This week was my son, Randall’s birthday, and I wrote him: “I have loved you since Day 1.” Every mother can say that, and I suppose that’s part of what makes motherhood and mothers so special. They have always ‘been there’ for us. And they have loved us since Day 1 of our lives.
Still, there is much more to be said about moms than the fact that they love us, and today I want to write about three specific things that my mom, Jeri, has passed on to me.
First of all, and probably most importantly, my mom taught me—through her actions—a love and esteem for the word of God. This is one of those situations where “caught rather than taught” is apropos. Sure, she may have told me how important the Word was on occasion, but more impacting was what I saw in her life. Many a morning when I got up (and we always got up early in my home), Mom had already been up for a while and was sitting in the living room reading her Bible. There was a peace about her on those days. She greeted each of us kids with warmth and suddenly there was a peace about us, too (I am only realizing this as I describe the scene for you). So, by example, I saw that the Word was impacting, it was effective, it made a difference. That is a legacy that has powerfully marked my life, and one which I trust I will leave to my children (and many others), as well.
Secondly, Mom taught me to laugh—at life, at myself, at anything! Steve says I am my own entertainment system—because I don’t need an outside source for laughter. I can find the humor in most any situation. If you’ve seen the TV series Monk, you’re familiar with the phrase, “It’s a blessing and a curse.” Well, that’s what laughter can be for me. Most often it is a blessing. I can see the humor in just about any situation, even at my own expense. Sometimes it has felt like a curse because of the contexts in which I feel compelled to laugh (funerals, for example—but only because of something I see or hear, not because someone has died!). This “gift” came to me from my mother. Again, she didn’t talk about it, she lived it.
One of my earliest memories is me as a child of about three or four sitting in church beside my mom. This was the “old days” before air-conditioning was commonplace in the south (miserable summer days, I might add). In the summer, the faithful waved paper fans with wooden, popsicle-style stick handles to try to create a cooling breeze (in retrospect, I wonder how the minister maintained his own attention with all that motion going on in his audience). I was relatively quiet and still in these long, arduous (to a child) meetings, but I was also industrious. I figured out ways to keep myself entertained. I picked at one of those “popsicle” handles till it started to splinter apart. I chose a couple of the larger splinters and placed one on each side of my mouth between my teeth and upper lip. I imagined that I looked like a walrus, which I had undoubtedly recently seen on television. I quietly tugged at Mom’s elbow to show her my creation and get her opinion.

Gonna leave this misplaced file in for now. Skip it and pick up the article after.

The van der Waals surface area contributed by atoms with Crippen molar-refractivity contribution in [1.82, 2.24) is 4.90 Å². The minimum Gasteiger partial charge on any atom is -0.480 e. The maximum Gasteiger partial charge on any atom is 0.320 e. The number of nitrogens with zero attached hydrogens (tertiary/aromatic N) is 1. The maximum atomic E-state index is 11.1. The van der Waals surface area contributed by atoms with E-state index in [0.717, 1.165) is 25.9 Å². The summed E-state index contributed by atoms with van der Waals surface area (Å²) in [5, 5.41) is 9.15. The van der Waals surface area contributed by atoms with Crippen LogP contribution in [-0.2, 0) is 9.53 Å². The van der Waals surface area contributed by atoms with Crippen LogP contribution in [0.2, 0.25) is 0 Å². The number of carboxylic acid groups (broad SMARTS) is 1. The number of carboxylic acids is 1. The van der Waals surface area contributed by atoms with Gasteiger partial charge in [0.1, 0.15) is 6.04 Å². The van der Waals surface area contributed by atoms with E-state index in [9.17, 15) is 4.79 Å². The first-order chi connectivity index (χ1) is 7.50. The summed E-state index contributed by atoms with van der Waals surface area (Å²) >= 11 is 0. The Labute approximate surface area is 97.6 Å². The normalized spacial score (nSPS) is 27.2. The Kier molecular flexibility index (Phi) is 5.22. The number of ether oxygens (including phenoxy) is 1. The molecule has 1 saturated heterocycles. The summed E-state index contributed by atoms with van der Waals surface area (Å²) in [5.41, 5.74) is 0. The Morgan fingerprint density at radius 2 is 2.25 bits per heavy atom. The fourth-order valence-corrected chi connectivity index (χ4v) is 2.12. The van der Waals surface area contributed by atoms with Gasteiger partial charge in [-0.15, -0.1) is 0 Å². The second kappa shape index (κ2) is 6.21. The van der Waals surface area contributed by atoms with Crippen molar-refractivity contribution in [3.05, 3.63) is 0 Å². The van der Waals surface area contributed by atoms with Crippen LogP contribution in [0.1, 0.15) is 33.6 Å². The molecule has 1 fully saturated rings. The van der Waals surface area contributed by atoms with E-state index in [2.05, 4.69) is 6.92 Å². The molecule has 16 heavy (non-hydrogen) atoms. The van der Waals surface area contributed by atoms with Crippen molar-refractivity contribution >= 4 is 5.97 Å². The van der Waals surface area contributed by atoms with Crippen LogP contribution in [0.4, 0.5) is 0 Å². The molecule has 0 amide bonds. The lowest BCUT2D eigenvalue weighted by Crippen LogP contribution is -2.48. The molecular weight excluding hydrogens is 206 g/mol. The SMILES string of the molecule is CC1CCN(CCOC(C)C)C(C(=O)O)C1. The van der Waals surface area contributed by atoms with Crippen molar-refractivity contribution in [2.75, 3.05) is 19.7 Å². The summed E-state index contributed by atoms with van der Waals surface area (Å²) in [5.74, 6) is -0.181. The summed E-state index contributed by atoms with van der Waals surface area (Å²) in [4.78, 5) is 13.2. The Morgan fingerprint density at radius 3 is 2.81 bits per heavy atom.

Mom glanced at me, looked away, then did a double-take and started muffling belly laughter. I was surprised at first. All I had wanted was her opinion and approval—“My, my; that looks like a walrus.” I never expected that I would score a laugh—and belly laughter, at that! I am pretty certain that is where my sense of humor was born. I liked making mom laugh! I was too young to know how easy that was and that it was really no sign of great comedic character. Nevertheless, my life was marked. For the rest of my life, it would be a blessing…and sometimes a curse.
The third thing that Mom has passed on to me is somewhat related to the laughter—but not entirely. The Bible says “Weep with those that weep and rejoice with those that rejoice.” I have written before that I think humans, in general, are better at the weeping bit than the rejoicing bit (See Share the Joy!). Too often, I have sensed a tinge of jealousy from my peers when I had good news to share. That’s why I usually opted to call Mom to share my joy. She always rejoiced with me. But I didn’t only call home to share news of some good fortune in my life, I also called home to share something funny one of the kids had said or done—and I always got the anticipated response: laughter. Mom got it when others were clueless (see Family Sayings: The Makings of a Good Idiom).
But Mom didn’t only rejoice with me, she wept with me, too. I suppose this is where most moms shine. They feel their children’s pain. My mom is no exception. I shall never forget one of the darkest days of my life. Though I was in my forties, and though I had a large circle of dear friends, I intuitively went to my mother for comfort. And because of the first point above—her love for the word of God—she had more to give me than sympathy. As I wept and poured out my heart, she spoke to me authoritatively: “You can leave a legacy to your children in how you respond to this.” I continued to cry, but those words penetrated my heart and gave me a sense of stability and focus that sustained me for the months of sorrow that followed.
There are many other things that I could write about my mom, but these three that I have listed are the most impacting to me. I am grateful that I still have my mom with me. If I am lucky, she will follow in her mother’s footsteps and be around for another twenty years or so. Regardless, she has enriched my life far more than many daughters ever experience. And for that I am so grateful. Happy Mother’s Day, Mom! I love you!
Can you identify the one or two most impacting influences your mom has made on your life? Leave a comment, and then forward this link to your mom so she can read what you have to say.
Happy Mother’s Day to all you mothers out there in my blogosphere!